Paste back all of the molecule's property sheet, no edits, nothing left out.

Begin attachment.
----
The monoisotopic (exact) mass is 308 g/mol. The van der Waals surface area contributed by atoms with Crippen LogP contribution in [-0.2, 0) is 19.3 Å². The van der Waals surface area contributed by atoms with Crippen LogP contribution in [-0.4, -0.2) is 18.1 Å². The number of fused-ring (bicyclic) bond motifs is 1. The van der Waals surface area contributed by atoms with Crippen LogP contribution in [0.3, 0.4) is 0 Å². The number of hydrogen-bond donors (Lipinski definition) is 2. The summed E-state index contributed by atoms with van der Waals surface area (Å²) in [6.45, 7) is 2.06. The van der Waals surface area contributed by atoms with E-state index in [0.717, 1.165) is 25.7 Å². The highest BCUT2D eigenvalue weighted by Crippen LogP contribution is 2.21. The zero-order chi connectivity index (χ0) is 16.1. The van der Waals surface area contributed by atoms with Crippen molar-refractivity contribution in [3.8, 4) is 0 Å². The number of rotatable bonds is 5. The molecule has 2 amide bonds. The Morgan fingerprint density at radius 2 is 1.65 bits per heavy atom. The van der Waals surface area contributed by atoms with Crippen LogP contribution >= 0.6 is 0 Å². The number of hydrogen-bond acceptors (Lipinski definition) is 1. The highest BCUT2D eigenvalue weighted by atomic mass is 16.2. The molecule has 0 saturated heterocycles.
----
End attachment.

The monoisotopic (exact) mass is 308 g/mol. The van der Waals surface area contributed by atoms with Crippen LogP contribution in [-0.2, 0) is 19.3 Å². The van der Waals surface area contributed by atoms with Crippen LogP contribution in [-0.4, -0.2) is 18.1 Å². The number of fused-ring (bicyclic) bond motifs is 1. The van der Waals surface area contributed by atoms with Crippen LogP contribution in [0.3, 0.4) is 0 Å². The number of hydrogen-bond donors (Lipinski definition) is 2. The summed E-state index contributed by atoms with van der Waals surface area (Å²) in [6.45, 7) is 2.06. The van der Waals surface area contributed by atoms with E-state index in [0.717, 1.165) is 25.7 Å². The highest BCUT2D eigenvalue weighted by Crippen LogP contribution is 2.21. The zero-order chi connectivity index (χ0) is 16.1. The van der Waals surface area contributed by atoms with Crippen molar-refractivity contribution in [3.8, 4) is 0 Å². The number of rotatable bonds is 5. The molecule has 2 amide bonds. The Morgan fingerprint density at radius 2 is 1.65 bits per heavy atom. The van der Waals surface area contributed by atoms with Crippen LogP contribution >= 0.6 is 0 Å². The number of hydrogen-bond acceptors (Lipinski definition) is 1. The highest BCUT2D eigenvalue weighted by atomic mass is 16.2. The molecule has 0 saturated heterocycles.